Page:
Work in progress
A Cournot Model of Complex Bidding
I study the welfare effects of a dynamic element of wholesale electricity auctions: complex bids. Complex bids allow firms to submit a minimum revenue requirement per day as well as the usual hourly quantity offers, enabling them to link valuations across time. The regulator faces a trade off when deciding whether to allow complex bids or not. Introducing complex bids allows for greater flexibility in bidding and has the potential of improving the efficiency in the market, as bidders can better express their cost complementarities. However, it also gives them another dimension to exert market power. In order to understand this trade-off, I develop a theoretical model of complex bidding in which firms compete in quantities. The theoretical model is broadly consistent with observed bidding patterns and can be computed analytically. I find that complex bids can either increase or decrease welfare in the market, depending on elements such as the tightness of the market or the relevance of cost complementarities.
Complex Bidding and Nonconvexities in Competitive Electricity Markets, with Ignacio Pérez-Arriaga
In the presence of non-convexities, marginal prices can fail to clear the market. In the context of electricity markets, this impossibility result is known as the “energy pricing problem.” Complex bids are often introduced to circumvent this issue. Our goal is to understand how different complex mechanisms affect the incentives of firms both in the short and the long run. We examine first the performance of the efficient pricing mechanism proposed by O’Neill et al. (2005), which implements efficient outcomes in the short run. We explore whether these efficient prices are compatible with the optimal technology mix in the market. We find that efficient prices do not in general support the optimal technology mix in the long run, as discriminatory or “make-whole” payments to the firms do not make cost signals visible to other technologies. We find that a mixed complex bidding design, in which the efficient outcome is achieved and the uplift payment is minimized, gives the best incentives in the long-run. Intuitively, such mechanism makes most of the cost structure visible to the firms in the market by relying substantially on the marginal price for startup costs recovery, while guaranteeing incentive compatibility by means of minimal uplift payments. This mechanism is in line with the convex-hull design suggested in Gribik et al. (2007).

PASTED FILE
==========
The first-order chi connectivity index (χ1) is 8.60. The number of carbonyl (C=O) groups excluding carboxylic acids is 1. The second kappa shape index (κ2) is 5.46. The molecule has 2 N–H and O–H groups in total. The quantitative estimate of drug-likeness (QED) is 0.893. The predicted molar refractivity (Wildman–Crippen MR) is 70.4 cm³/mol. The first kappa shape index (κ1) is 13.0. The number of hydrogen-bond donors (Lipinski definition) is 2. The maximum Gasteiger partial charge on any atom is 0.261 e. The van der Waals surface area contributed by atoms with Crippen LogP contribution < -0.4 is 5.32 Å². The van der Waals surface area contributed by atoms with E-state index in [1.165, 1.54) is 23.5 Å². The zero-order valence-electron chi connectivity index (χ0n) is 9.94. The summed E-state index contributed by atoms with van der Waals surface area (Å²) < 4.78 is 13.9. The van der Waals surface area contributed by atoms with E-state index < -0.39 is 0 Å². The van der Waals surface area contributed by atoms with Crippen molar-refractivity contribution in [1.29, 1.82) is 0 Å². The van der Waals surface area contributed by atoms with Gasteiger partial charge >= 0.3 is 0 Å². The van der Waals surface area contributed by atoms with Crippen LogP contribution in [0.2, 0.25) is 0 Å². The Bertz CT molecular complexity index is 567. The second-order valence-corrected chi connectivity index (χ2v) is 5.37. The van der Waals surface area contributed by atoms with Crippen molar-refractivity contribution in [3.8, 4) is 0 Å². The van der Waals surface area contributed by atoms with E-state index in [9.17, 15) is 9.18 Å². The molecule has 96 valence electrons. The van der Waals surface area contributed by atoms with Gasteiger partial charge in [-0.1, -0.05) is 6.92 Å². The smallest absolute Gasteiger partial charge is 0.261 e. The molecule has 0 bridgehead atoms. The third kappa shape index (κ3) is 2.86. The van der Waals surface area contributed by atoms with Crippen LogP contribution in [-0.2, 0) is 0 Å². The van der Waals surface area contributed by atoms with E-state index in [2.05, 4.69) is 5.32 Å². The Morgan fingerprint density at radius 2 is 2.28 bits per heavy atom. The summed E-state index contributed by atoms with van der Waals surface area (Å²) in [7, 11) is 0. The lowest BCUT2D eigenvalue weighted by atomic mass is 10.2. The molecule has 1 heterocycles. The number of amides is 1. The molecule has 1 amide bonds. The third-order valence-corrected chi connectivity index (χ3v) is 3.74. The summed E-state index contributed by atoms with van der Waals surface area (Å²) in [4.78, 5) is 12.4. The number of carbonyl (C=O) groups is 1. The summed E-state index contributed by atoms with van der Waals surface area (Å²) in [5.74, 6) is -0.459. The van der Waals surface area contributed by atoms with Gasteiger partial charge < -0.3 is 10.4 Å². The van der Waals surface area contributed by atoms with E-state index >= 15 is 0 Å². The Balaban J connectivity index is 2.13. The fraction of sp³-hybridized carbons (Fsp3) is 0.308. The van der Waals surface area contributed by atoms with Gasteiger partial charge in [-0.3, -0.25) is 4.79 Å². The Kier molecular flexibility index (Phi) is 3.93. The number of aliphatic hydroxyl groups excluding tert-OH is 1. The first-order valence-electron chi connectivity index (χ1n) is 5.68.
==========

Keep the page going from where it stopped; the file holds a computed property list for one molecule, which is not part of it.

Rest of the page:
Local Congestion and Market Power
In electricity markets, the presence of congestion can change the scope of the relevant market. A firm can enjoy substantial market power when located in a congested area. I study the behavior of strategic firms in the presence of congestion, based on the Spanish electricity market design. In this market, there is a day-ahead market for energy. Whenever congestion appears, an additional congestion market opens to deal with congested areas. Whereas the day-ahead market uses a uniform auction rule that pays an hourly marginal price to the firms, the congestion market is discriminatory, paying to each firm the value of its own bids. I look at a change in the auction rules in the Spanish electricity market to understand the incentives of firms in congested areas. Before July 2005, firms in the market had to choose the same bids for the day-ahead and the congestion market. After July 2005, firms could submit bids separately for each of these two markets. I test predictions of optimal bidding under joint and separate bidding rules using a regression discontinuity design. The break can also be used to structurally test for optimal bidding under the two bidding rules. I also explore the implications of these two different designs when firms face the threat of market power mitigation measures undertaken by a regulator.